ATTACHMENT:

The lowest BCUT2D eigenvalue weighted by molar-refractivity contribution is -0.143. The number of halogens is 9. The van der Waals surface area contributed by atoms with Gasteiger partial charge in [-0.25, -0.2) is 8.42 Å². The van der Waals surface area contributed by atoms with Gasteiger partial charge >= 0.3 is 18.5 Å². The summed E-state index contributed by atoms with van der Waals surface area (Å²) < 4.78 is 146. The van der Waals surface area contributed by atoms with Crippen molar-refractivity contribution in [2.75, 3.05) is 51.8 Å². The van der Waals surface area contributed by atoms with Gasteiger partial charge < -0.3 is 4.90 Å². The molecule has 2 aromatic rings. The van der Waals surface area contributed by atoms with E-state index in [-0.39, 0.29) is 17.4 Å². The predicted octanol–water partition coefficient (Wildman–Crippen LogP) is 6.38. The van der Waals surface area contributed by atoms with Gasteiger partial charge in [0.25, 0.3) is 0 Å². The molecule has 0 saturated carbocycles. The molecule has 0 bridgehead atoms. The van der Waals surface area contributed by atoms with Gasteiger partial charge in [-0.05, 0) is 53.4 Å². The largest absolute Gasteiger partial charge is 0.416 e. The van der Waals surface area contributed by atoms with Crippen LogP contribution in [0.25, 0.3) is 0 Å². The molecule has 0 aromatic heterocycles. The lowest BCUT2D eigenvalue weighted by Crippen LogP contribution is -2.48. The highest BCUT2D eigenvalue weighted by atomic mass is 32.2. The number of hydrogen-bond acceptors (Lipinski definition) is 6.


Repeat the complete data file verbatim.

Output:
The lowest BCUT2D eigenvalue weighted by molar-refractivity contribution is -0.143. The number of halogens is 9. The van der Waals surface area contributed by atoms with Gasteiger partial charge in [-0.25, -0.2) is 8.42 Å². The van der Waals surface area contributed by atoms with Gasteiger partial charge >= 0.3 is 18.5 Å². The summed E-state index contributed by atoms with van der Waals surface area (Å²) < 4.78 is 146. The van der Waals surface area contributed by atoms with Crippen molar-refractivity contribution in [2.75, 3.05) is 51.8 Å². The van der Waals surface area contributed by atoms with Gasteiger partial charge < -0.3 is 4.90 Å². The molecule has 2 aromatic rings. The van der Waals surface area contributed by atoms with E-state index in [-0.39, 0.29) is 17.4 Å². The predicted octanol–water partition coefficient (Wildman–Crippen LogP) is 6.38. The van der Waals surface area contributed by atoms with Gasteiger partial charge in [0.25, 0.3) is 0 Å². The molecule has 0 saturated carbocycles. The molecule has 0 bridgehead atoms. The van der Waals surface area contributed by atoms with Gasteiger partial charge in [-0.05, 0) is 53.4 Å². The largest absolute Gasteiger partial charge is 0.416 e. The van der Waals surface area contributed by atoms with Crippen LogP contribution in [0.25, 0.3) is 0 Å². The molecule has 0 aromatic heterocycles. The lowest BCUT2D eigenvalue weighted by Crippen LogP contribution is -2.48. The highest BCUT2D eigenvalue weighted by atomic mass is 32.2. The number of hydrogen-bond acceptors (Lipinski definition) is 6.